LONDON: Teaching and medicine have traditionally been deemed ‘suitable’ professions for the educated urban women in Pakistan. Because of the cultural acceptance of female employment in these sectors, there has certainly been an oversupply of women in the educational sector, and increasingly in the public health and medical professions.
While there is no systematic evidence of exploitation of women in the health sector, there is a very clear indication of such a trend in the private educational sector, especially in the schools catering to low-income families. Private schools in particular, both in urban and rural areas, have benefitted immensely by employing women for salaries and wages that their male counterparts would reject outright.
In many other small businesses where women work (eg, travel agencies) the overall environment is not conducive to female employment. Lack or shortage of space means that women have to work in an environment which allows male colleagues to invade their personal space. Direct or indirect sexual abuse is also rampant, although it is not necessarily reported for cultural sensitivity. Furthermore, while their employment may have led to cost-efficiency in a number of businesses in the private sector, it has also certainly led to wage discrimination against women.
Islamic banking and finance has empowered women in a number of countries; especially in Malaysia, where at least two Islamic banks – the Hong Leong Islamic Bank and the Kuwait Finance House Malaysia – have female CEOs. The apex body of jurists, appointed by the central bank (Bank Negara Malaysia), also has two female members out of a total of 11. A number of Islamic banks in the country also have female Shariah advisors – an area in which Malaysia has taken a lead role.
In Pakistan, after a jittery period that saw more debates on the dress code for women working in Islamic branches than the other possible roles they could play, women have increasingly started playing a visible role in Islamic banking. However, the need to define a strategic role for women in Islamic banking remains.
The employment of women provides Pakistani Islamic banks a choice: either employ them for lower wages (as has been the case in other sectors) and improve the bank’s cost-efficiency; or empower them by offering employment on an equal opportunity basis, and improve the bank’s organisational efficiency and profitability.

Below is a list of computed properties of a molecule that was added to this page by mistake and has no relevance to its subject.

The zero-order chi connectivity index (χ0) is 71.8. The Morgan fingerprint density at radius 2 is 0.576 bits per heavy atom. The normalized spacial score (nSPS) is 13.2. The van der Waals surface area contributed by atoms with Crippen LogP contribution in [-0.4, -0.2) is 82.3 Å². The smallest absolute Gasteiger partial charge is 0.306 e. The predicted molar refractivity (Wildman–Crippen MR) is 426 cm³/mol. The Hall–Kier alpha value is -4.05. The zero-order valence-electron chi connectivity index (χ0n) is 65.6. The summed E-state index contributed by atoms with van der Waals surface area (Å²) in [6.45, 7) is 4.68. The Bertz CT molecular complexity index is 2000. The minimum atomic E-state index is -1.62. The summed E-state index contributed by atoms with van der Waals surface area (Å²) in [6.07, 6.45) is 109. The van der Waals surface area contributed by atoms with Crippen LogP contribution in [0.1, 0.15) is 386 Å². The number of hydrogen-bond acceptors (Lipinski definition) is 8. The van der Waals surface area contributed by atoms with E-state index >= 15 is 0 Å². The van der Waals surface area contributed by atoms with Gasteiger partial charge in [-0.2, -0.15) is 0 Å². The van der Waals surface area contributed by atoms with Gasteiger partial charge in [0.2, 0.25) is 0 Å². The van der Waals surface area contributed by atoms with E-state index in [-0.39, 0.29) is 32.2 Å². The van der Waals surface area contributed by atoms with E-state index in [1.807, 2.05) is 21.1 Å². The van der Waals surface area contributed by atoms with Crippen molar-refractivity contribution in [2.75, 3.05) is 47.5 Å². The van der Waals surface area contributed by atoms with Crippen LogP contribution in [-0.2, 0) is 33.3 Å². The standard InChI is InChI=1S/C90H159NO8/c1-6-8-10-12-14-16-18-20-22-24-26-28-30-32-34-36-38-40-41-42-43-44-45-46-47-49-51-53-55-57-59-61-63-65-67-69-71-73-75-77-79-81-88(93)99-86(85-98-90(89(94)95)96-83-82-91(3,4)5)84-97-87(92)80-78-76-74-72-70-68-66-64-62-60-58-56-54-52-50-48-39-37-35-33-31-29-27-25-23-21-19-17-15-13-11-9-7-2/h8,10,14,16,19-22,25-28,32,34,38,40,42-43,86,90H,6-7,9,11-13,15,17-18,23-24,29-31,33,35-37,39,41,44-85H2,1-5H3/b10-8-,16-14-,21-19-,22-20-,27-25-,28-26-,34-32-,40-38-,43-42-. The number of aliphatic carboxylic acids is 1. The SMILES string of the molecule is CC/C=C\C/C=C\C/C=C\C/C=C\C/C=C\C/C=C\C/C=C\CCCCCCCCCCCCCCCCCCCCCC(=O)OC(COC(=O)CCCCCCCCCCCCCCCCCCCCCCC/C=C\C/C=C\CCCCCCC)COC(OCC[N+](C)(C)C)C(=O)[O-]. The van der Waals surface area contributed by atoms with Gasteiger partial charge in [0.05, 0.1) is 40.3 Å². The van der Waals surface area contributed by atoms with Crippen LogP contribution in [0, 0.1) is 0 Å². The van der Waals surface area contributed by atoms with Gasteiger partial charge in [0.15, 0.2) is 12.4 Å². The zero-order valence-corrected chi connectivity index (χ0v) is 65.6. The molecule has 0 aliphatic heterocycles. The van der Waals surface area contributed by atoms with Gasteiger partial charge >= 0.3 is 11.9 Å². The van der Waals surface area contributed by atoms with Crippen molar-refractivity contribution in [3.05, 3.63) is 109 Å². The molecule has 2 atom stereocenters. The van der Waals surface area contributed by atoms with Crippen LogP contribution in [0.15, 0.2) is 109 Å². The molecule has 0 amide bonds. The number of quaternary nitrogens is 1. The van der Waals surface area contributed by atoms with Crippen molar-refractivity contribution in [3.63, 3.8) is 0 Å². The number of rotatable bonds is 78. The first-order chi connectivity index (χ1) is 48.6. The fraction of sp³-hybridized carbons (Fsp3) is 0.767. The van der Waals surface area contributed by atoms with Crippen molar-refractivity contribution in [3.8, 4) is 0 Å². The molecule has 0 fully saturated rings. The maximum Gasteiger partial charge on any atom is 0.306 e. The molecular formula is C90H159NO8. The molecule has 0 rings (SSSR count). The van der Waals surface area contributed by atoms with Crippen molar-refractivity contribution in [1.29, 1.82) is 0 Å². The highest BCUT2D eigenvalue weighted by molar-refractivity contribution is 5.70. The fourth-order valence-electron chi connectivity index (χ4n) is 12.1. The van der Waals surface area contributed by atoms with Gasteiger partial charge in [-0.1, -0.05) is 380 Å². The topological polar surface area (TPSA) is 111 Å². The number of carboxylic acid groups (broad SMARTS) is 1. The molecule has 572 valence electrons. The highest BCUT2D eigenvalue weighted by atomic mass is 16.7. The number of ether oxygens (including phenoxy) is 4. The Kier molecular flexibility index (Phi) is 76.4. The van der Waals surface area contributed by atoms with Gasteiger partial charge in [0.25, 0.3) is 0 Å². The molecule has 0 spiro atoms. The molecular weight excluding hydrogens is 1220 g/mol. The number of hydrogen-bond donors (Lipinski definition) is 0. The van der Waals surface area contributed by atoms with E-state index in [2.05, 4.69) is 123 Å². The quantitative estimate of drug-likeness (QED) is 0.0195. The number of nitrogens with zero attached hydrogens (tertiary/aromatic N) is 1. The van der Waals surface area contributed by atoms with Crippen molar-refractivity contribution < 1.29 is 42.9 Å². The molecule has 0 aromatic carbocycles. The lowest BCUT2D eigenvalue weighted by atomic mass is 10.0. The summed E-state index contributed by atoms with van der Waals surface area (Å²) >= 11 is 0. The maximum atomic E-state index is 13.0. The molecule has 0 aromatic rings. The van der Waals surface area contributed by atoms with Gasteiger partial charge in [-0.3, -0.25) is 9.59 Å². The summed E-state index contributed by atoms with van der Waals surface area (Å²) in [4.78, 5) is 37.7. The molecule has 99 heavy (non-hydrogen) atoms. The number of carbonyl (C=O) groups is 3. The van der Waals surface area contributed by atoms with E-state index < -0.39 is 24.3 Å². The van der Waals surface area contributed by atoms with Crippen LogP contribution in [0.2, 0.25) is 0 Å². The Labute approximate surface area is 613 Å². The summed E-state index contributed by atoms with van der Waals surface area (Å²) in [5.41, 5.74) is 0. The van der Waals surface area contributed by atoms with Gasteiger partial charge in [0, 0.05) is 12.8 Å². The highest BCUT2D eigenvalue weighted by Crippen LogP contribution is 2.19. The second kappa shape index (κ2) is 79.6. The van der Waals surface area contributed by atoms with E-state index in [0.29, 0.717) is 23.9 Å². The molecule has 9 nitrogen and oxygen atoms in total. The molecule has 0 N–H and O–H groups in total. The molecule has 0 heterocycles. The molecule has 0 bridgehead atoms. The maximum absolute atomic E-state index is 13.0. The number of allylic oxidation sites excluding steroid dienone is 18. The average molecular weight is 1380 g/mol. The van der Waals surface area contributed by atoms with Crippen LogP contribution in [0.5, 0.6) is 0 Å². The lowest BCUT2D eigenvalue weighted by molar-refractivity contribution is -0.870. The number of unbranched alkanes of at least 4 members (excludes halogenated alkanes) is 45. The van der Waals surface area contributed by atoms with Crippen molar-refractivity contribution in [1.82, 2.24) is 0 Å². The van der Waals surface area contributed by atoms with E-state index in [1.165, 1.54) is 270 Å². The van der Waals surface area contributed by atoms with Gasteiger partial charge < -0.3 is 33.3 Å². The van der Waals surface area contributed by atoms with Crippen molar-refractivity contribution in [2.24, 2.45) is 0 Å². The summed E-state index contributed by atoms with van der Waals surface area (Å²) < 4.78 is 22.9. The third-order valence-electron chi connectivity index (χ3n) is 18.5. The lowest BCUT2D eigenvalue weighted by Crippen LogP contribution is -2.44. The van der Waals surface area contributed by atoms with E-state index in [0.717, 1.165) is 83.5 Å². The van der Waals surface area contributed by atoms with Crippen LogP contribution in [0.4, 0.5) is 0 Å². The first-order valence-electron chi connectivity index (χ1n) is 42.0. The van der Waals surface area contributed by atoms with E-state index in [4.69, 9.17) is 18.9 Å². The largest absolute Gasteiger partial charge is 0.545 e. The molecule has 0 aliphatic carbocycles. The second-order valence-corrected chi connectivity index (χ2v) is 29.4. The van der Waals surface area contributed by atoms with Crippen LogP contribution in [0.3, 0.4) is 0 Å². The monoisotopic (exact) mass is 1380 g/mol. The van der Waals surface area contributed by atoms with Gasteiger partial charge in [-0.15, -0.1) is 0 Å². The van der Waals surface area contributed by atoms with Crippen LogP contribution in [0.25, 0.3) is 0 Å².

It may be kept in mind that women are still hugely under-banked or non-banked in Pakistan, as compared to men. Islamic banks can use their female workforce to mobilise savings from women and bring them under the banking net. This will bring down financial exclusion amongst women. The “committee system” of saving has traditionally been more popular amongst women in Pakistan, and Islamic banks can develop this idea further and bring similarly structured deposit systems run by women for women.
‘Ladies only’ branches have proven to be a very successful banking model in Saudi Arabia, and it may not be a bad idea for Islamic banks in Pakistan to replicate the same. Although the First Women Bank has not been very successful in targeting women exclusively, the story can be writ different by Islamic banks. The proposed ‘ladies only’ branches may include other services like beauty parlours and gyms for women. The Dubai Islamic Bank (in the UAE) has targeted this niche by developing Johara Banking for ladies, which offers financing products for beauty, health and other such services for women. The ‘ladies only’ branches can also house children’s nurseries for working women, an area that is bound to be extremely profitable in a country like Pakistan.
Women have played virtually no role at all in the Shariah and legal advisory side of Islamic banking in Pakistan. The International Islamic University Islamabad (IIUI) has been producing Shariah and law graduates for a long time, and many of its female graduates are now serving in the judiciary as judges and public adjudicators. Opening up Islamic banking as a new employment avenue for women will further strengthen the value proposition of the LLB (Shariah and Law) offered by the IIUI.
THE WRITER IS AN ECONOMIST AND A PHD FROM CAMBRIDGE UNIVERSITY
Published in The Express Tribune, November 5th, 2012.
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